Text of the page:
Newswoman’s Analysis Betrays Bias … Or is it Ignorance?


It must be said: What NBC newswoman Andrea Mitchell knows about suburban moms would fit on the back of a postage stamp.

Ms. Mitchell, reporting from Virginia at the Saturday rally where Mitt Romney introduced Rep. Paul Ryan as his vice-presidential running mate, announced with authority that Mr. Ryan was “not a pick for suburban moms. This was not a pick for women. This was a pick for the base.”

Forgive a blunt observation when I say that merely having a vagina does not make you an expert on the opinions of other women. I submit that Ms. Mitchell, neither a suburban resident nor a mom, and certainly not a coupon clipper, has zero inside information on the likely response of women like me to Mr. Ryan’s inclusion on the Republican ticket.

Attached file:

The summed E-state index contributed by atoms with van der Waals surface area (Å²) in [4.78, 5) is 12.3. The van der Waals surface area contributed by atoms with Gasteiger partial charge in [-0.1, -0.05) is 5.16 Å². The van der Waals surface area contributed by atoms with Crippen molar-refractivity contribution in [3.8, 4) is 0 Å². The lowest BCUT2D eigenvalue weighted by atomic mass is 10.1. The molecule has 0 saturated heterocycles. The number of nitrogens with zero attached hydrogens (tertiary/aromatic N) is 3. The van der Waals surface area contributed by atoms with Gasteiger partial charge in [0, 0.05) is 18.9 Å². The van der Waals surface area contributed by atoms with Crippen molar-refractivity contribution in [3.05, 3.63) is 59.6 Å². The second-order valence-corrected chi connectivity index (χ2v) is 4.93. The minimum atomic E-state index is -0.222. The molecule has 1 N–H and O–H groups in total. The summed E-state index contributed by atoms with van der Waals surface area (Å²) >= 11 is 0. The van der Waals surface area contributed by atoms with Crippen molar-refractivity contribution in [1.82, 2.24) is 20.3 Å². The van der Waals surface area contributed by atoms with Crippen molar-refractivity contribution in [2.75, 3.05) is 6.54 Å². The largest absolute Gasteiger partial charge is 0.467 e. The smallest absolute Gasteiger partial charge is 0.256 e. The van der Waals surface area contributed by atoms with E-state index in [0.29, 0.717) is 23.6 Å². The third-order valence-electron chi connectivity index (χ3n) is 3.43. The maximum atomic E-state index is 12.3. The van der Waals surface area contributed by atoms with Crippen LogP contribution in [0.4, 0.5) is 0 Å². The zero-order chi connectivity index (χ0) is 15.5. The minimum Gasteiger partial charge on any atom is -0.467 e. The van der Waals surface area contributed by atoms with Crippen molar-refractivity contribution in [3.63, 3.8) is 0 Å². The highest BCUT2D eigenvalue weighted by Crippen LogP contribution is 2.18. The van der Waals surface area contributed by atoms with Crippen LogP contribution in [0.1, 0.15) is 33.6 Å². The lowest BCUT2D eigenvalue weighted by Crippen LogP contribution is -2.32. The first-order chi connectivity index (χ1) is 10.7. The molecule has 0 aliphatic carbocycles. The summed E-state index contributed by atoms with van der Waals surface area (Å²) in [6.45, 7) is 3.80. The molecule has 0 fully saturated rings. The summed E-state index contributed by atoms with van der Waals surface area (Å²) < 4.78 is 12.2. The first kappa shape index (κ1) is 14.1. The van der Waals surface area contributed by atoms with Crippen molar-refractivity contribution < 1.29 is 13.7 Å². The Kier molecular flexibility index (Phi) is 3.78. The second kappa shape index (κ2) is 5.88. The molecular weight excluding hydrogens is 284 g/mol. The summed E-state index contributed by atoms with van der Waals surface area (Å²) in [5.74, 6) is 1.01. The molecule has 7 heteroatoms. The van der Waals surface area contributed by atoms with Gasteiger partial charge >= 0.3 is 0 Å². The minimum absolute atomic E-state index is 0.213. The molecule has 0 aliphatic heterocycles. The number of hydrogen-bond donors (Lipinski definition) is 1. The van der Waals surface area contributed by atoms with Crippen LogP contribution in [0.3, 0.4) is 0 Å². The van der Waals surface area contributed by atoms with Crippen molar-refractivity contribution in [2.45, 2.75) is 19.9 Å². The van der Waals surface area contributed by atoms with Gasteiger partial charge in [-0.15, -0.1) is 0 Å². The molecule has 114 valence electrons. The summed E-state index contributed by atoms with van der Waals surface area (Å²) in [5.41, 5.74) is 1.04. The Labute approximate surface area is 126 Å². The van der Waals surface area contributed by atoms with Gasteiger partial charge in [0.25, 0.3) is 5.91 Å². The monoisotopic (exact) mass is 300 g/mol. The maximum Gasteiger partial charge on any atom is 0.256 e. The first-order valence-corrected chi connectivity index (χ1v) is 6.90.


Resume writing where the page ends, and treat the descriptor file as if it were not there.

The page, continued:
Of course, Ms. Mitchell’s well-established liberal bias renders her analysis meaningless anyway. Still, we gals out here in the Target-red flyover are annoyed that radical feminists keep trying to speak for us.

Women like Ms. Mitchell — leftists who still swoon over Barack Obama like schoolgirls crushing on the high school quarterback — are working hard to keep alive the bogus “war on women” meme, in which American females, presumably obsessed with having lots and lots of sex, are under attack by old, white men (and the Catholic Church) intent on taking away their birth control.

It’s a notion so ridiculous (and by the way, so insulting to all women) that it feels absurd to even type that sentence.

In reality, suburban moms and women generally care most about the same thing that concerns suburban dads and men: our pathetic economy and the lack of good jobs available for our husbands, our teens and young adult children, and us.

Yes, we’re concerned about health care. But feminists would have us believe that we’re threatened because college girls must pay for their own birth-control pills (as if having premarital sex during college is a civil right). We could not care less.